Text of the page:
In order to increase our outreach, we worked our pastor to outline members of the congregation who may need assistance. Our pastor would give my grandparents a list with contact information of those in need. This list began to expand to include community members that were not a part of the church community.

This grassroots kind of community service, though small in scope, can play a massive role in how churches engage the community they serve. Using resources from church members, such in this case landscaping, can assist the lives of one of the churches’ most vulnerable communities.

1. Know your limitations/capacity/community as a church leader.

Churches, however, can’t be in charge of solving every issue that impacts the community. There is only so much a church can do considering their limited capacity (funding, time, volunteers, etc). And a second point is that churches can’t create a platform or action plan without community input.

A common disadvantage of international development is that organizations enter communities without assessing community wants and needs before starting a program. Therefore, churches have to assess directly from the community to discover what needs are and work with the community to create an action plan.

2. Capture the voices of community members.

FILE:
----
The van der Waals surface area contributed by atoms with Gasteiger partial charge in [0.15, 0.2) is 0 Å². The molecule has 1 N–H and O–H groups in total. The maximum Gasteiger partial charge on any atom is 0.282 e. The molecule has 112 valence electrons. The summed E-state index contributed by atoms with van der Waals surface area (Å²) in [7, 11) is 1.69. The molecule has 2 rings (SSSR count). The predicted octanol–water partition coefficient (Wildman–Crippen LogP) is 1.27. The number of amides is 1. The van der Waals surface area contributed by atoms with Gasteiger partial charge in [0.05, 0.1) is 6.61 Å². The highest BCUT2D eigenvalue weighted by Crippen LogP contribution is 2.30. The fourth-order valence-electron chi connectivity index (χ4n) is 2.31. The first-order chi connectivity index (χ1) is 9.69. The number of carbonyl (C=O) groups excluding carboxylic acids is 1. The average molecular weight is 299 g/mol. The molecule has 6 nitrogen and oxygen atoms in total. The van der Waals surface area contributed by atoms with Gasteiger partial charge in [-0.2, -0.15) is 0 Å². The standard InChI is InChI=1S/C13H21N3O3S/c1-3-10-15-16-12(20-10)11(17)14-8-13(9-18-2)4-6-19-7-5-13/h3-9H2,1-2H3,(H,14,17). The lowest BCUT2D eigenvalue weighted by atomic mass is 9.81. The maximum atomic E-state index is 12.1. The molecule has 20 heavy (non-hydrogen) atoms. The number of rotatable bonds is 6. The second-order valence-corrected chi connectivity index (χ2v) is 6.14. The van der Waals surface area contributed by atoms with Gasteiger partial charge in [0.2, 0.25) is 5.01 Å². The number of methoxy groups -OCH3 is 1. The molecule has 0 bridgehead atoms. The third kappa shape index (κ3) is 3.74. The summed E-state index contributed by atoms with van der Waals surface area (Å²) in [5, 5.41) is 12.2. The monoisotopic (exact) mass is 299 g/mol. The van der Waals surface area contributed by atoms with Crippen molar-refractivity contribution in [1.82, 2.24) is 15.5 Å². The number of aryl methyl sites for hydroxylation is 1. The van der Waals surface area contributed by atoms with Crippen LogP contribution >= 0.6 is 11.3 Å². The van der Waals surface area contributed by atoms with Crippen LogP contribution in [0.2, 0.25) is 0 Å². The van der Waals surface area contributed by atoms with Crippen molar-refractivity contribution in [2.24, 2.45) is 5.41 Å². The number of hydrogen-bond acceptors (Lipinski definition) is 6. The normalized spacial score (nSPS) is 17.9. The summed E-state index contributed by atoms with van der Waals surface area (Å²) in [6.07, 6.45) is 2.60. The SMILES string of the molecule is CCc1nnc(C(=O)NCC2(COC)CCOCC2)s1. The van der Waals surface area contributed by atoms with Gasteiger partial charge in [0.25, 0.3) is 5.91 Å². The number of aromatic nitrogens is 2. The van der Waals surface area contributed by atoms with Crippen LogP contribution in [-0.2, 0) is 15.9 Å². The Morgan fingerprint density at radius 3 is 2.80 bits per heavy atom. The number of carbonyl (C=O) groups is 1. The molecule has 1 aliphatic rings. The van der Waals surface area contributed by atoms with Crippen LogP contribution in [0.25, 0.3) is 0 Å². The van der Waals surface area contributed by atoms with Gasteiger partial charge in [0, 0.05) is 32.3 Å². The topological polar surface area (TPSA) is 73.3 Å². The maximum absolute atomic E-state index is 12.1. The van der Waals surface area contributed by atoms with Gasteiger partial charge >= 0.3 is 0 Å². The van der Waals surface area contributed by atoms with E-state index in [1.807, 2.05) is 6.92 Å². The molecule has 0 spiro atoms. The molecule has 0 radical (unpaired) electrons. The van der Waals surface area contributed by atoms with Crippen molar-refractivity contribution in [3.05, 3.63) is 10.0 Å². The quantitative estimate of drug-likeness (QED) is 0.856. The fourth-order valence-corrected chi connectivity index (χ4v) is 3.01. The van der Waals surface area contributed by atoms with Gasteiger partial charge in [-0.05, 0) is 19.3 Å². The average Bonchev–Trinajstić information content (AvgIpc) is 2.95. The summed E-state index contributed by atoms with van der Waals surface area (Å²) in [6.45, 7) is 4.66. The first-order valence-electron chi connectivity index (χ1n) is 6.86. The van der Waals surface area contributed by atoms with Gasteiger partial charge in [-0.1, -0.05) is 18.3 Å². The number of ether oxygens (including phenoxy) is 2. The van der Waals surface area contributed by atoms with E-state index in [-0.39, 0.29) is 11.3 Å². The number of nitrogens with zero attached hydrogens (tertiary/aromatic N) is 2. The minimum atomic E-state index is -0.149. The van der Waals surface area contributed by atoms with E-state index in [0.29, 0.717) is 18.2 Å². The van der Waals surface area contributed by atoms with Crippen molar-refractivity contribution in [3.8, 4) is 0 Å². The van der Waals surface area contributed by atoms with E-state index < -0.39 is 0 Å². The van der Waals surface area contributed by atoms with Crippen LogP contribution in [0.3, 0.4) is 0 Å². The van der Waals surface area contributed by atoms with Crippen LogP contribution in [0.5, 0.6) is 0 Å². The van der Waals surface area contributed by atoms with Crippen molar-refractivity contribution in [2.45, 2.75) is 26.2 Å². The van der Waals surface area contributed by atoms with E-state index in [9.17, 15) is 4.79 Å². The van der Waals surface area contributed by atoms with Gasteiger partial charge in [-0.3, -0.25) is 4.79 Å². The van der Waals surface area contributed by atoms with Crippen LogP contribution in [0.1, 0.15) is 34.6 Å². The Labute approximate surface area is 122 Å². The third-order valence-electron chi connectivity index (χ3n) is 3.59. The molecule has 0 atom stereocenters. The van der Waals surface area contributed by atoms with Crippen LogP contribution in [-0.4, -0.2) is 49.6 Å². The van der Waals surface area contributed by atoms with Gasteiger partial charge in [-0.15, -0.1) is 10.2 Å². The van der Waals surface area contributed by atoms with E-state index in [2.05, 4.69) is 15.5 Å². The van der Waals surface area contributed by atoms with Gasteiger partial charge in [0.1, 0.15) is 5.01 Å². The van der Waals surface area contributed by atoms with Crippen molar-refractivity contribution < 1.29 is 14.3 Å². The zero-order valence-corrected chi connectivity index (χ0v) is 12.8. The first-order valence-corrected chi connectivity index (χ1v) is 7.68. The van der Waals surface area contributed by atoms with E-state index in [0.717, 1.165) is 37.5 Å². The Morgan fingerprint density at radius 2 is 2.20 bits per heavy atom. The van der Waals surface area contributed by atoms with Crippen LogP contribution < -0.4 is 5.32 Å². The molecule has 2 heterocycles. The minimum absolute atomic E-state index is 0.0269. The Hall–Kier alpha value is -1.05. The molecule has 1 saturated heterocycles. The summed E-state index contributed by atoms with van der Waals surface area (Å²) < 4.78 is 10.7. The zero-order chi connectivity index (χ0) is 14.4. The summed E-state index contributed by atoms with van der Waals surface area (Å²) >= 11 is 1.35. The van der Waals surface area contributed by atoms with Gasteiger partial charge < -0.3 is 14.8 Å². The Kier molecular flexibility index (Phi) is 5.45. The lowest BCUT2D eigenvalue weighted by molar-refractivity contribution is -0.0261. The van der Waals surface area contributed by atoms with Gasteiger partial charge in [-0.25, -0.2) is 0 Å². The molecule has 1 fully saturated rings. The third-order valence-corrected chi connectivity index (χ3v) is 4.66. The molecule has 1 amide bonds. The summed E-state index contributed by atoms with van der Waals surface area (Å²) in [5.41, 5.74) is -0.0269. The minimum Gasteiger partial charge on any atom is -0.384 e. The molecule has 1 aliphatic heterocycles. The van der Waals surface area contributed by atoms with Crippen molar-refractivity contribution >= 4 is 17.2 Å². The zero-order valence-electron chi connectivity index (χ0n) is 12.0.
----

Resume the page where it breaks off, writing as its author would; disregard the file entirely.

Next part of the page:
Now, as a professional in the nonprofit space 20 years later, one of the most valuable methods of collecting community input I’ve seen and done myself is through focus groups. These small group conversations can be tailored around specific topics or just general community outreach.

Focus groups could be conducted in spaces that church members feel most comfortable in. However, there also needs to be spaces for those not as comfortable with church environments to still participate in such discussions. Recreation centers and other spaces could serve for those audiences. Especially when dealing with young people who may not feel as comfortable using their voice in this particular space.

3. Put actions into… well… action!

The action plan itself would be based off of the feedback gathered. For the focus groups to be successful and useful, they need to go beyond just the harms and problems within the community but also contain recommendations and actions a church could take.